The use of barley malt extract in foods labeled gluten free continues to cause questions. This may be due to differences in food labeling laws among various countries as well as confusion regarding the FDA’s proposed rule for gluten-free labeling.
In the United Kingdom gluten-free foods may contain barley malt extract. According to the website of the UK Coeliac Society, “products containing barley malt extract in low levels that meet the Codex standard can be tolerated by most people with coeliac disease.”
Currently products considered gluten free and included in the Gluten-Free Food and Drink Directory of the UK Coeliac Society must contain less than 100 parts per million of gluten.
It is true that the European Union recently passed a regulation regarding the labeling of food as gluten free. Under that regulation, all food labeled gluten free in the EU must contain no more than 20 parts per million of gluten. However, this legislation will not apply until January 1, 2012.
It also is true that once the stricter gluten-free rule is in place, some products containing barley malt extract may still qualify for a gluten-free label.
In Australia and New Zealand, gluten-free foods may not contain barley malt extract. Food Standards Australia New Zealand states that a gluten-free claim can not be made on a food product if the food contains “cereals containing gluten that have been malted, or their products.”
Once the Food and Drug Administration finalizes their rule regarding the labeling of food as gluten free and this rule takes effect, all food sold in the U.S. regardless of the country of origin will have to comply with U.S. labeling laws.
BUT we don’t have a labeling law yet so there is the possibility that some imported food you find on product shelves labeled glute n free may contain ingredients you generally don’t find in labeled gluten-free products made in the U.S., including barley malt extract.
Under the FDA’s proposed rule for the labeling of foods as gluten free certain ingredients will not be allowed in products labeled gluten free regardless of how much gluten the final food product contains. These ingredients (as listed in the proposed rule) include (but are not limited to) farina, graham, semolina, flour from any of the proposed prohibited grains, hydrolyzed wheat protein, vital gluten, wheat bran, wheat germ, barley malt extract or flavoring, and malt vinegar.
This facet of the proposed labeling law continues to cause quite a bit of confusion. Many people mistakenly believe that the only proposed criteria necessary in the U.S. for labeling a food product gluten free is that it contain less than 20 parts per million of gluten.
If you are among the confused (and it is very easy to be confused by this), please take the time to read the following section pertaining to the proposed definition of “gluten-free” taken directly from the proposed rule:
Definition of the Term ‘Gluten-Free’
FDA proposes in Sec. 101.91(a)(3) to define the claim “gluten-free” to mean that a food bearing the claim in its labeling does not contain any of the following: (1) An ingredient that is a prohibited grain; (2) an ingredient that is derived from a prohibited grain and that has not been processed to remove gluten; (3) an ingredient that is derived from a prohibited grain and that has been processed to remove gluten, if the use of that ingredient results in the presence of 20 ppm or more gluten in the food (i.e., 20 micrograms or more gluten per gram of food); or (4) 20 ppm or more gluten.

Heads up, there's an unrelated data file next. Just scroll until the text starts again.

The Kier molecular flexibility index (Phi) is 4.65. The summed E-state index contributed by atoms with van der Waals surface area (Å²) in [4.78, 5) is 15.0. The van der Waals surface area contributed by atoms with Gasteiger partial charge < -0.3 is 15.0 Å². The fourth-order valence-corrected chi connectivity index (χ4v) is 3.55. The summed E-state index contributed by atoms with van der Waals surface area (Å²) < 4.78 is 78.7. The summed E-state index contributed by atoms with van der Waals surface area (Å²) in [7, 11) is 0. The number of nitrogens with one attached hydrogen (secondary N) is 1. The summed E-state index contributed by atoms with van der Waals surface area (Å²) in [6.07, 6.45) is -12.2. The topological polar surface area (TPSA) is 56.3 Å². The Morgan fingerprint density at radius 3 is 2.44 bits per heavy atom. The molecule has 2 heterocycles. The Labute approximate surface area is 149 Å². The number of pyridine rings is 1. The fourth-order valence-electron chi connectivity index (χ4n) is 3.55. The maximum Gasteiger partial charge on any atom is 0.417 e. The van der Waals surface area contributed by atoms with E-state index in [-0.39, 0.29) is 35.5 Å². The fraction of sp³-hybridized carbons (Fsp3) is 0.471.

Examples of a prohibited grain include, but are not limited to, barley, common wheat, durum wheat, einkorn wheat, emmer wheat, kamut, rye, spelt wheat, and triticale. Examples of ingredients that are derived from a prohibited grain and that have not been processed to remove gluten include, but are not limited to: farina, flour made from any of the proposed prohibited grains, graham, and semolina; hydrolyzed wheat protein, vital gluten, wheat bran, and wheat germ; and barley malt extract or flavoring and malt vinegar. Because these ingredients are derived from a prohibited grain and have not been processed to remove gluten, they are presumed to contain gluten.
Examples of ingredients that are or are sometimes derived from a prohibited grain and processed to remove gluten include, but are not limited to: food starch — modified (modified food starch); and wheat starch. Although these ingredients have been processed to remove gluten, FDA recognizes that there may be different methods of deriving these ingredients, and that some methods may remove less gluten than others. Therefore, FDA proposes to prohibit a food that contains one of these ingredients from bearing a gluten-free labeling claim if the use of the ingredient results in the presence of 20 ppm or more gluten in the food.”
To read the FDA’s entire proposed rule on gluten-free labeling of foods, see http://tinyurl.com/ydwmok2.
Copyright © by Tricia Thompson, MS, RD
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